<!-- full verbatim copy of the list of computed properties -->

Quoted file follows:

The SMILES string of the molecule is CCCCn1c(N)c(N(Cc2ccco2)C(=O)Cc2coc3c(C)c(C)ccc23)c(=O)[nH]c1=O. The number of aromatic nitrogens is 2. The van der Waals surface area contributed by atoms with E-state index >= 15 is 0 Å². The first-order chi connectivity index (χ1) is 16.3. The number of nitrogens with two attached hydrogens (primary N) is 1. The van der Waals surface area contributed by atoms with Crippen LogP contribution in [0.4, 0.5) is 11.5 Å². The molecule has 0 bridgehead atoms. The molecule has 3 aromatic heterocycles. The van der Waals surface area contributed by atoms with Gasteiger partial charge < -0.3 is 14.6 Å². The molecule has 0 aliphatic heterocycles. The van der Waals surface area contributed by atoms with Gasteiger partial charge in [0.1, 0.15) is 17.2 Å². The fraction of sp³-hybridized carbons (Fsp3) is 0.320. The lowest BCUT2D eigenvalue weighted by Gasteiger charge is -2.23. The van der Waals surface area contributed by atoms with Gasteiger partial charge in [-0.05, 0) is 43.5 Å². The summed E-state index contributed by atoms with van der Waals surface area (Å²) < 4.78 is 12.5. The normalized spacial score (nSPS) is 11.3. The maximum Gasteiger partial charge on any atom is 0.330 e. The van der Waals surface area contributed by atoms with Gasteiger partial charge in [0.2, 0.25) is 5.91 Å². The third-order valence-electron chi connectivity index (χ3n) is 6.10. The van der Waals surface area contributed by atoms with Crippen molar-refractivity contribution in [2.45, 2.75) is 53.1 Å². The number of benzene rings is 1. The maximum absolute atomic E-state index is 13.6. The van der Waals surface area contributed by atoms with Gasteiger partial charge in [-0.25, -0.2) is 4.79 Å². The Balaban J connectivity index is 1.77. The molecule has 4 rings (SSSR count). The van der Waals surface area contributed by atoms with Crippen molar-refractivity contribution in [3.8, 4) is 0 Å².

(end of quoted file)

The SMILES string of the molecule is CCCCn1c(N)c(N(Cc2ccco2)C(=O)Cc2coc3c(C)c(C)ccc23)c(=O)[nH]c1=O. The number of aromatic nitrogens is 2. The van der Waals surface area contributed by atoms with E-state index >= 15 is 0 Å². The first-order chi connectivity index (χ1) is 16.3. The number of nitrogens with two attached hydrogens (primary N) is 1. The van der Waals surface area contributed by atoms with Crippen LogP contribution in [0.4, 0.5) is 11.5 Å². The molecule has 0 bridgehead atoms. The molecule has 3 aromatic heterocycles. The van der Waals surface area contributed by atoms with Gasteiger partial charge < -0.3 is 14.6 Å². The molecule has 0 aliphatic heterocycles. The van der Waals surface area contributed by atoms with Gasteiger partial charge in [0.1, 0.15) is 17.2 Å². The fraction of sp³-hybridized carbons (Fsp3) is 0.320. The lowest BCUT2D eigenvalue weighted by Gasteiger charge is -2.23. The van der Waals surface area contributed by atoms with Gasteiger partial charge in [-0.05, 0) is 43.5 Å². The summed E-state index contributed by atoms with van der Waals surface area (Å²) < 4.78 is 12.5. The normalized spacial score (nSPS) is 11.3. The maximum Gasteiger partial charge on any atom is 0.330 e. The van der Waals surface area contributed by atoms with Gasteiger partial charge in [0.2, 0.25) is 5.91 Å². The third-order valence-electron chi connectivity index (χ3n) is 6.10. The van der Waals surface area contributed by atoms with Crippen molar-refractivity contribution in [2.45, 2.75) is 53.1 Å². The number of benzene rings is 1. The maximum absolute atomic E-state index is 13.6. The van der Waals surface area contributed by atoms with Gasteiger partial charge in [-0.25, -0.2) is 4.79 Å². The Balaban J connectivity index is 1.77. The molecule has 4 rings (SSSR count). The van der Waals surface area contributed by atoms with Crippen molar-refractivity contribution in [3.8, 4) is 0 Å².